On top of that, the laptop has two USB-C 3.1 and two USB 3.1 ports, offering plenty of room for expansion in all sorts of ways, including displays. Finally, this Chromebook can last for up to 10 hours on a charge.
It’s currently $50 more expensive than the Lenovo Chromebook Duet, but comes with perks like a larger screen and many more ports. The Duet, however, has twice the amount of storage and features a 2-in-1 design unlike this laptop.
If you’re after a more traditional laptop experience but aren’t looking to spend a fortune, then this is the best Chromebook for that job.
Other great Chromebooks for school
The same Chromebook that might be suitable for most people isn’t necessarily going to cut it for schoolwork. Some Chromebooks might be over-the-top for middle school assignments, while the most basic Chromebooks could have a hard time keeping up with the demands of high school and college coursework.
There are also some features that are particularly useful for students. Chromebooks for school should be lightweight and durable, for example, since students will likely be carrying them around between classes. Features like stylus support may also be more important than display resolution for classwork since students may need to jot down scientific formulas or math equations.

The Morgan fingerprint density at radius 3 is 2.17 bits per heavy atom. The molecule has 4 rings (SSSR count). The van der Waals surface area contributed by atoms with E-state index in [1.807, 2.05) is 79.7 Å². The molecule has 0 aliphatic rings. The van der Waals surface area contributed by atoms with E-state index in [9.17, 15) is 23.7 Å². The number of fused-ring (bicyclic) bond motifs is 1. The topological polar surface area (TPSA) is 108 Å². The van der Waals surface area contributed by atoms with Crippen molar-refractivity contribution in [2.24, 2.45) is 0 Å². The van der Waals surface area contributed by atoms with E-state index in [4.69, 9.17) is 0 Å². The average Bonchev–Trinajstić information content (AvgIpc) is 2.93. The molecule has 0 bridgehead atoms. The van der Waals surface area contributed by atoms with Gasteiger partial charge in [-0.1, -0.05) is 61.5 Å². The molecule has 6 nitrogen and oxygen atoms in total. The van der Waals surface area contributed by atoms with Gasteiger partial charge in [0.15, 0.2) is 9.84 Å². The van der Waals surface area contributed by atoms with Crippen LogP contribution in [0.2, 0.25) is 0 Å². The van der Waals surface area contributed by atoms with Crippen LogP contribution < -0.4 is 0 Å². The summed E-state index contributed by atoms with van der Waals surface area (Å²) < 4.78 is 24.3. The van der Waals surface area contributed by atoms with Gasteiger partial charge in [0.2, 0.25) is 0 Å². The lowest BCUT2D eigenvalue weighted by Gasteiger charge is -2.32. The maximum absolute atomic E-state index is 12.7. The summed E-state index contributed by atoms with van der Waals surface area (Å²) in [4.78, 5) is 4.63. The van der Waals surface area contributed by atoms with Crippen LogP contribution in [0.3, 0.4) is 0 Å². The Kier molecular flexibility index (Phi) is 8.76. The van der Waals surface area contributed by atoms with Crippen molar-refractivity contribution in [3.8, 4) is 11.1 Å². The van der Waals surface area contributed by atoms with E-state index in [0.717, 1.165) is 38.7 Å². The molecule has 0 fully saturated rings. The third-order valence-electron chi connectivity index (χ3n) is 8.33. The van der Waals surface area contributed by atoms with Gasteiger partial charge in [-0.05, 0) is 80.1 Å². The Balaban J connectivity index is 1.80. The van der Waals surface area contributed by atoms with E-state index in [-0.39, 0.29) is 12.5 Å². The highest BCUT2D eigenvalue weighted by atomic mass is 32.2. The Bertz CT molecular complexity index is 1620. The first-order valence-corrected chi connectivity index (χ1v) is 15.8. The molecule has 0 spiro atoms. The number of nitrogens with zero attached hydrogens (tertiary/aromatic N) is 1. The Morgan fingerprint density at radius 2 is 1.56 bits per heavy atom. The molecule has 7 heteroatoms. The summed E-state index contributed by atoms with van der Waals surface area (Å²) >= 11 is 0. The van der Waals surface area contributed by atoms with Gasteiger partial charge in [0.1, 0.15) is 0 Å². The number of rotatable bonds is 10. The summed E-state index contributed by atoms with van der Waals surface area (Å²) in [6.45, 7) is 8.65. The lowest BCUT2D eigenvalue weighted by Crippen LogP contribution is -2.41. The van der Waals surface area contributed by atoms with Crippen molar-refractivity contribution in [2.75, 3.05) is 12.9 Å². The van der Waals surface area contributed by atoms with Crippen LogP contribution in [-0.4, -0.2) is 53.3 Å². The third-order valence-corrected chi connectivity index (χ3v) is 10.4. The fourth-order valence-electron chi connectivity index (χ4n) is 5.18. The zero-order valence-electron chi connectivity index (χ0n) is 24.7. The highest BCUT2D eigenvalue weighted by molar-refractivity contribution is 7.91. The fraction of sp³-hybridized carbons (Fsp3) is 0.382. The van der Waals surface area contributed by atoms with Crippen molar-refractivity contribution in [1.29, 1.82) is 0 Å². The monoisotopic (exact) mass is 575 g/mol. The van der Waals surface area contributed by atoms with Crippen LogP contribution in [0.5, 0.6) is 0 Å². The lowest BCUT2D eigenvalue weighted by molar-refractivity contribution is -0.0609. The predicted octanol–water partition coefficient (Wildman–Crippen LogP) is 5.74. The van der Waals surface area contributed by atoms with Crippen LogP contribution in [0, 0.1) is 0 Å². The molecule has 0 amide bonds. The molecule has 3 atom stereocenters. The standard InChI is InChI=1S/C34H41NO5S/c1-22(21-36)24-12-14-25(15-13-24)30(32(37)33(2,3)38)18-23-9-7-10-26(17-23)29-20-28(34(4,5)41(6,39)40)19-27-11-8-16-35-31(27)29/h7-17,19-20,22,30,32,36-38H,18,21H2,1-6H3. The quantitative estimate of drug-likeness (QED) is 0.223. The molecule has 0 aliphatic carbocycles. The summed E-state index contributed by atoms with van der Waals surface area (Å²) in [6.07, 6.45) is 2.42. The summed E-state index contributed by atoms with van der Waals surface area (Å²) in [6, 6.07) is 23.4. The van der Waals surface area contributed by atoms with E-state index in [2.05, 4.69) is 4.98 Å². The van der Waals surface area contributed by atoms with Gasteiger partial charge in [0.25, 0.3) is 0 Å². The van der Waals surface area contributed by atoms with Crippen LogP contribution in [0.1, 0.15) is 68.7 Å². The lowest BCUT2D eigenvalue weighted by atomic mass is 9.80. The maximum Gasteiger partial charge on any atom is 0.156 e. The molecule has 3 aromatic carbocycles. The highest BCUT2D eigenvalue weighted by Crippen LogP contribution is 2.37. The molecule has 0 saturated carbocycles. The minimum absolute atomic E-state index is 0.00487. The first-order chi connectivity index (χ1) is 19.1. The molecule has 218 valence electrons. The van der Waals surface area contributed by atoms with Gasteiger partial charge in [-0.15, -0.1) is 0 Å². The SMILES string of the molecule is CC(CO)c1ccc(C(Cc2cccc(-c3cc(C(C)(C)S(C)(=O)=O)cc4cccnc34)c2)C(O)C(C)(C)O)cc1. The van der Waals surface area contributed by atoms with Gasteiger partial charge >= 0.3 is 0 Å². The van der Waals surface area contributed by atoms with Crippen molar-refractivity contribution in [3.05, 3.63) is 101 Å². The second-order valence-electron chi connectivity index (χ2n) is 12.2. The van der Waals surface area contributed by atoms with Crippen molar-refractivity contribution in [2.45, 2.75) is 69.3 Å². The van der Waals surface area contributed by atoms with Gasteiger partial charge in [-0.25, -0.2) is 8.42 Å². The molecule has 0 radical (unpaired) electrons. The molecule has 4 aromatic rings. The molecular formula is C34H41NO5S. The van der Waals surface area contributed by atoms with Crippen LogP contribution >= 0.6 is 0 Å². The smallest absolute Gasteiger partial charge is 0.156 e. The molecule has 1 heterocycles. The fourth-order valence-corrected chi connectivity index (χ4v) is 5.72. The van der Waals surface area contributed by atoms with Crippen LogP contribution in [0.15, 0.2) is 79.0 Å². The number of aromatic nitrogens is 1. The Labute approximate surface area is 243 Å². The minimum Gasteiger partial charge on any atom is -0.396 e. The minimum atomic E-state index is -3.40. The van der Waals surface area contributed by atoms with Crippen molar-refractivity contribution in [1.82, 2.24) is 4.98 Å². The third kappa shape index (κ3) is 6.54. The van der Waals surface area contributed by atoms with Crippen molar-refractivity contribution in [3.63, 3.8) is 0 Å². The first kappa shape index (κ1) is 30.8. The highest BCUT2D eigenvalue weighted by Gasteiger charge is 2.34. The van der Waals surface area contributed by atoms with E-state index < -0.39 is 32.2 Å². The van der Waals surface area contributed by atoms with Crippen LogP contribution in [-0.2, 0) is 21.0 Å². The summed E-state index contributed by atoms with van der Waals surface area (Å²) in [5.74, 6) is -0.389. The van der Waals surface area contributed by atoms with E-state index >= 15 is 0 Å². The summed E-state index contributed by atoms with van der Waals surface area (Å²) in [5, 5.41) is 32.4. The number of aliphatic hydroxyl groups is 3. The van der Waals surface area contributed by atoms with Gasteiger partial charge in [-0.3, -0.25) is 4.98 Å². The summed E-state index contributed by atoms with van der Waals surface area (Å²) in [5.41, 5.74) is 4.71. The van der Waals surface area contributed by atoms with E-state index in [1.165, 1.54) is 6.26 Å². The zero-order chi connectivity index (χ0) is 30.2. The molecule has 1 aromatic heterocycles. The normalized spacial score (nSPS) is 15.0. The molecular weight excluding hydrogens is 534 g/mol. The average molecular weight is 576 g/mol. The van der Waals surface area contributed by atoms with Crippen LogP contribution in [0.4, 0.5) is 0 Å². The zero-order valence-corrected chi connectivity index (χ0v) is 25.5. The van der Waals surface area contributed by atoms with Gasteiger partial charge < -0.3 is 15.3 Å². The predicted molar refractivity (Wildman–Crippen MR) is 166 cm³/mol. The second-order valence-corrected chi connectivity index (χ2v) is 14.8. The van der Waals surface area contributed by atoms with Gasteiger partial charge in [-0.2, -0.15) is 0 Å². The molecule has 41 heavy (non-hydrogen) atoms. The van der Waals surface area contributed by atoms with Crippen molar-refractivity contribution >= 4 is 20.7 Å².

The Acer Chromebook Spin 713 and Lenovo Chromebook Duet are examples of Chromebooks that we think are particularly great for school, but we also think they’re broadly appealing enough to recommend for general use as well. Here are a couple of other Chromebooks to consider for school.
1. HP Chromebook X360 14 — affordable size
Portability is undeniably important, but sometimes you really need the bigger screen to see what you’re doing or to multi-task. The HP Chromebook x 360 14 offers this without making the rest of the chassis too big, and it does so at a decent price. It even still delivers a 360-degree hinge and stylus support for total flexibility.
2. Dell Chromebook 3100 — rugged and reliable
If having a durable laptop that you can toss in a backpack without concern is a top priority, Dell’s Chromebook 3100 is worth considering. Dell says it’s been tested to survive 5,000 micro-drops and 30-inch drops onto steel, and it also has a spill-resistant keyboard. Trusted Reviews put this to the test after accidentally spilling coffee on the keyboard, dropping it on a hardwood kitchen floor, and putting it in the hands of a four-year-old, finding that it held up. Dell’s Chromebook comes in either 2-in-1 or standard clamshell options, with the convertible starting at $369 and the regular notebook beginning at $249. Both starting options come with an Intel Celeron processor, 4GB of RAM, and an 11.6-inch 1,366 x 768 display. It’s not a computing powerhouse by any means, but it’s a reliable machine for getting basic work done that should be more than capable of taking a tumble or two.
Chromebooks we look forward to testing